In the Charity sector we have seen a rapid change during COVID-19 where legacy monies are transferred by BACS rather than sent by cheque. This coupled with the move to remote home working for both charity legacy officers and probate professionals has served to increase the risk of fraud and monies being intercepted by criminal organisations.
The methodologies are remarkably simple in many cases; fraudsters will hack in to email accounts of charities and law firms, intercepting communications between the two and redirecting legacies to criminal accounts.
Sadly COVID-19 has seen charities face severe financial challenges with an estimated £12 billion losses according to the Chartered Institute of Fundraising, Charity Finance Group, NCVO (June 2020). Unfortunately, charities can often be seen as soft targets by fraudsters. However, to gain public trust and confidence, detecting and preventing fraud needs to be treated with the utmost importance.
As some £3billion is left to charitable causes via legacy each year in the UK, probate monies are a huge source of income for British charities and brazen fraudsters who perpetrate these crimes.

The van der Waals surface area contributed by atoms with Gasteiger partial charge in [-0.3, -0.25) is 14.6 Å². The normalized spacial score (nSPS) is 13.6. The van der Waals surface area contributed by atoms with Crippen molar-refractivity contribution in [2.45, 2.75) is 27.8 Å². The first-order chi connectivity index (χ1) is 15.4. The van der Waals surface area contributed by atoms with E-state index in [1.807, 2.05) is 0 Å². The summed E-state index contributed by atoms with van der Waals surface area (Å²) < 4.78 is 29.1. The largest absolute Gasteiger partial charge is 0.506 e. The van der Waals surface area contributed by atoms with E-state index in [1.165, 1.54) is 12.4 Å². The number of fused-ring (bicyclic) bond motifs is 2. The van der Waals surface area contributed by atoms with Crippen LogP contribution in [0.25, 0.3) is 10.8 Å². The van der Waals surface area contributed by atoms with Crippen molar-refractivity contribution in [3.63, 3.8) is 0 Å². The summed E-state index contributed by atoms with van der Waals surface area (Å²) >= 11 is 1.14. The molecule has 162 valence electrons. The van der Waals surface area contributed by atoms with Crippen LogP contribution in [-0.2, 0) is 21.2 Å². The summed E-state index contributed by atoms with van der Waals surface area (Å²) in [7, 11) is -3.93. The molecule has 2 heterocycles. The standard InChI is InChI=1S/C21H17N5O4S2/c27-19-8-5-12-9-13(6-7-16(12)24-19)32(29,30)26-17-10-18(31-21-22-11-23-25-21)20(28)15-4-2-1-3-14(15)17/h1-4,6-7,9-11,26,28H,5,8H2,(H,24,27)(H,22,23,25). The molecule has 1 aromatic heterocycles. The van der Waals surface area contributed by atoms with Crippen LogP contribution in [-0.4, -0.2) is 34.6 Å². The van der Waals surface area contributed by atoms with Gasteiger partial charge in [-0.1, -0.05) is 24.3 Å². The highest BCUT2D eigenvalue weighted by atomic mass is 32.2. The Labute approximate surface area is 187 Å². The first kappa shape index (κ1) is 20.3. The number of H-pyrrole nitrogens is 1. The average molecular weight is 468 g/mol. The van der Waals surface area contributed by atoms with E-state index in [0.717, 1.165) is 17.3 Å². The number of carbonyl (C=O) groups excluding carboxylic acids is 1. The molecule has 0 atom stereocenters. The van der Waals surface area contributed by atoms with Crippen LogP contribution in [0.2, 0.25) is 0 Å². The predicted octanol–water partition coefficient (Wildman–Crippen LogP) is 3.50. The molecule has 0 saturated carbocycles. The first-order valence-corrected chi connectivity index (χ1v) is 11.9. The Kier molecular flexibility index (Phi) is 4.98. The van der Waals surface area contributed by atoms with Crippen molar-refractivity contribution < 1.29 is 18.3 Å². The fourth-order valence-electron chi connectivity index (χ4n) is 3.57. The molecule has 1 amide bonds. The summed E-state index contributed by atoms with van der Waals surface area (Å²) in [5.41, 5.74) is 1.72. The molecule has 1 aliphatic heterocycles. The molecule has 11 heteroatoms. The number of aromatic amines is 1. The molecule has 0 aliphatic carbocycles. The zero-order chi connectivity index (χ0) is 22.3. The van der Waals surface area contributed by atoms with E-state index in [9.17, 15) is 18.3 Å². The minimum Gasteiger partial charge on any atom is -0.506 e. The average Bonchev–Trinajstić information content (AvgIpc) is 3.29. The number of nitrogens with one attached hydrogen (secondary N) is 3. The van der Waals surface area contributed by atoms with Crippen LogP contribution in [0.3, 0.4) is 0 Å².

How can Charities help? You can assist by registering your charity on the Charity Checker database. To register click here to go through the verification process. There is no cost for charities to register.
Charity Checker allows a law firm or probate practitioner to easily and quickly search against a charity and their bank details. A search report, which pulls information from over 12 different data sources and databases, is then produced establishing the legitimacy of a charity, as well as relevant details in a research document.
When a charity receives legacy funds, ensuring such monies are transferred to the correct source is critical. Charity Checker can help safeguard this process against errors or fraudulent intervention which would damage public confidence in the victimised charity.
“As the old saying goes, prevention is better than cure. The harm fraud does goes far beyond direct financial loss to include reputational harm, the damage done to staff, donor and volunteer morale, and the management time spent investigating and reporting frauds that should have been prevented.” Charity Commission for England and Wales.